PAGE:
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Problems of Belief & Unbelief
Does God Exist?
William Lane Craig says there are good reasons for thinking that He does.
On April 8, 1966, Time magazine carried a lead story for which the cover was completely black except for three words emblazoned in bright, red letters against the dark background: “IS GOD DEAD?” The story described the so-called ‘Death of God’ movement then current in American theology. But, to paraphrase Mark Twain, it seemed that the news of God’s demise was “greatly exaggerated.” For at the same time that theologians were writing God’s obituary, a new generation of young philosophers was re-discovering His vitality.
Back in the 1940s and ’50s it was widely believed among philosophers that any talk about God is meaningless, since it is not verifiable by the five senses. The collapse of this Verificationism was perhaps the most important philosophical event of the twentieth century. Its downfall meant a resurgence of metaphysics, along with other traditional problems of philosophy which Verificationism had suppressed. Accompanying this resurgence came something altogether unanticipated: a renaissance of Christian philosophy.
The turning point probably came in 1967 with the publication of Alvin Plantinga’s God and Other Minds, which applied the tools of analytic philosophy to questions in the philosophy of religion with an unprecedented rigor and creativity. In Plantinga’s train has followed a host of Christian philosophers, writing in professional journals and participating in professional conferences and publishing with the finest academic presses. The face of Anglo-American philosophy has been transformed as a result. Atheism, although perhaps still the dominant viewpoint in Western universities, is a philosophy in retreat. In a recent article, University of Western Michigan philosopher Quentin Smith laments what he calls “the desecularization of academia that evolved in philosophy departments since the late 1960s.” (‘The Metaphilosophy of Naturalism’, Philo, Vol 4, #2, at philoonline.org). Complaining of naturalists’ passivity in the face of the wave of “intelligent and talented theists entering academia today,” Smith concludes, “God is not ‘dead’ in academia; he returned to life in the late 1960s and is now alive and well in his last academic stronghold, philosophy departments.”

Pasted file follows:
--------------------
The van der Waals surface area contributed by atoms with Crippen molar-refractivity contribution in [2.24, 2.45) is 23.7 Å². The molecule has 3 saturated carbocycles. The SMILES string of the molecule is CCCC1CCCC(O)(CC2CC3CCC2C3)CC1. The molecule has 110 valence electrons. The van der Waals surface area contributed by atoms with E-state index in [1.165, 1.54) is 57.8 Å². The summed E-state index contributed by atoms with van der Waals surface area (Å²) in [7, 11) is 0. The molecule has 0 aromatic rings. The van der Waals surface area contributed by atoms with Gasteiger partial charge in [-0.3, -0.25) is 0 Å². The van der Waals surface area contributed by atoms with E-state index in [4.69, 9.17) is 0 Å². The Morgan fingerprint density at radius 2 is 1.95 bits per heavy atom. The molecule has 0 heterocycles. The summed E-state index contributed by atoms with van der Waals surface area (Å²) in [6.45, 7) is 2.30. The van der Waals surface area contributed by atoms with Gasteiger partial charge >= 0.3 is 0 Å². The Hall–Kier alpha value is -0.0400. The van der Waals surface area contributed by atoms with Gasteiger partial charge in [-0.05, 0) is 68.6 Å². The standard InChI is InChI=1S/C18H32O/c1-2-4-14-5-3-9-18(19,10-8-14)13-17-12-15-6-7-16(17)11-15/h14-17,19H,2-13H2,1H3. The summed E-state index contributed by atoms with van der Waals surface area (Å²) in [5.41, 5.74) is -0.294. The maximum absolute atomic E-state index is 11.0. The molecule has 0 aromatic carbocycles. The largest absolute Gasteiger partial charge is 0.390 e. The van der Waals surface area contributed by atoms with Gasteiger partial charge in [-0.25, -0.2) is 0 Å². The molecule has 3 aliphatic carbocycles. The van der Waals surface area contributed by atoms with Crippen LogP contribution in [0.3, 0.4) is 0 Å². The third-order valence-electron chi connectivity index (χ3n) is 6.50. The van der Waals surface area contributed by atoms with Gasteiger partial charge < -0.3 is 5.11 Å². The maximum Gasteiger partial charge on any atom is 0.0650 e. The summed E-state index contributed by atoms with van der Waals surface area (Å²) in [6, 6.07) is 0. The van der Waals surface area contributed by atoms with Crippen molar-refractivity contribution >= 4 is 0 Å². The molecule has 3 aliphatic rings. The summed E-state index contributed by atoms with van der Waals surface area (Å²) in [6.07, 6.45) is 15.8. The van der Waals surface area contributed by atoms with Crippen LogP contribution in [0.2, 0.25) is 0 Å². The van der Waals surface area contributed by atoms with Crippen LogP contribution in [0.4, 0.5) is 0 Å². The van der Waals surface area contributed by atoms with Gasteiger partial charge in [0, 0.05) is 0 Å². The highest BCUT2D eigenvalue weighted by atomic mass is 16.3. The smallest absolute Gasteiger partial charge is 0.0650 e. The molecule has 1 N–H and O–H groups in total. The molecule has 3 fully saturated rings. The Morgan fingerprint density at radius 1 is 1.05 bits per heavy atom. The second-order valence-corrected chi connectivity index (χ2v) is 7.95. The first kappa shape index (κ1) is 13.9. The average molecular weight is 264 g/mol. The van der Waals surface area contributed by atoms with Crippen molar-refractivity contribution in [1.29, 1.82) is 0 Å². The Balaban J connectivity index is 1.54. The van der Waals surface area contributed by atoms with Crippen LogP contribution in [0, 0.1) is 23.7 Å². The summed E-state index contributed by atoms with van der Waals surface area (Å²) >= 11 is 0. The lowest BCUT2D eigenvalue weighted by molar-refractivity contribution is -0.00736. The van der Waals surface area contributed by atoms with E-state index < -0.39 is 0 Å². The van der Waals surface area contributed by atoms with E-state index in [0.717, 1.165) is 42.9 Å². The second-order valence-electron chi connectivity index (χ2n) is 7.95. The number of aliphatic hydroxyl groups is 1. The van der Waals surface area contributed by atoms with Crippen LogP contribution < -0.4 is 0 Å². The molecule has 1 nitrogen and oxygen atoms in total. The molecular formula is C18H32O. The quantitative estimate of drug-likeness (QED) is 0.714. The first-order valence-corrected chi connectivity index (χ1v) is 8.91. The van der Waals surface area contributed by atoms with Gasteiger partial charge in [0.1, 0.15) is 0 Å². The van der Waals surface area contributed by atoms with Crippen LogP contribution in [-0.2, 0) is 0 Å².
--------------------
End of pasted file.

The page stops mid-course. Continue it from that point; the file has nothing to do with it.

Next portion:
The renaissance of Christian philosophy has been accompanied by a resurgence of interest in natural theology – that branch of theology which seeks to prove God’s existence without appeal to the resources of authoritative divine revelation – for instance, through philosophical argument. All of the traditional philosophical arguments for God’s existence, such as the cosmological, teleological, moral, and ontological arguments, not to mention creative, new arguments, find intelligent and articulate defenders on the contemporary philosophical scene.
But what about the so-called ‘New Atheism’ exemplified by Richard Dawkins, Sam Harris, and Christopher Hitchens? Doesn’t it herald a reversal of this trend? Not really. As is evident from the authors it interacts with – or rather, doesn’t interact with – the New Atheism is, in fact, a pop-cultural phenomenon lacking in intellectual muscle and blissfully ignorant of the revolution that has taken place in Anglo-American philosophy. It tends to reflect the scientism of a bygone generation, rather than the contemporary intellectual scene.
Eight Reasons in Support of God’s Existence
I believe that God’s existence best explains a wide range of the data of human experience. Let me briefly mention eight such cases.
(I) God is the best explanation why anything at all exists.
Suppose you were hiking through the forest and came upon a ball lying on the ground. You would naturally wonder how it came to be there. If your hiking buddy said to you, “Forget about it! It just exists!” you would think he was either joking or just wanted you to keep moving. No one would take seriously the idea that the ball just exists without any explanation. Now notice than merely increasing the size of the ball until it becomes coextensive with the universe does nothing to either provide, or remove the need for, an explanation of its existence.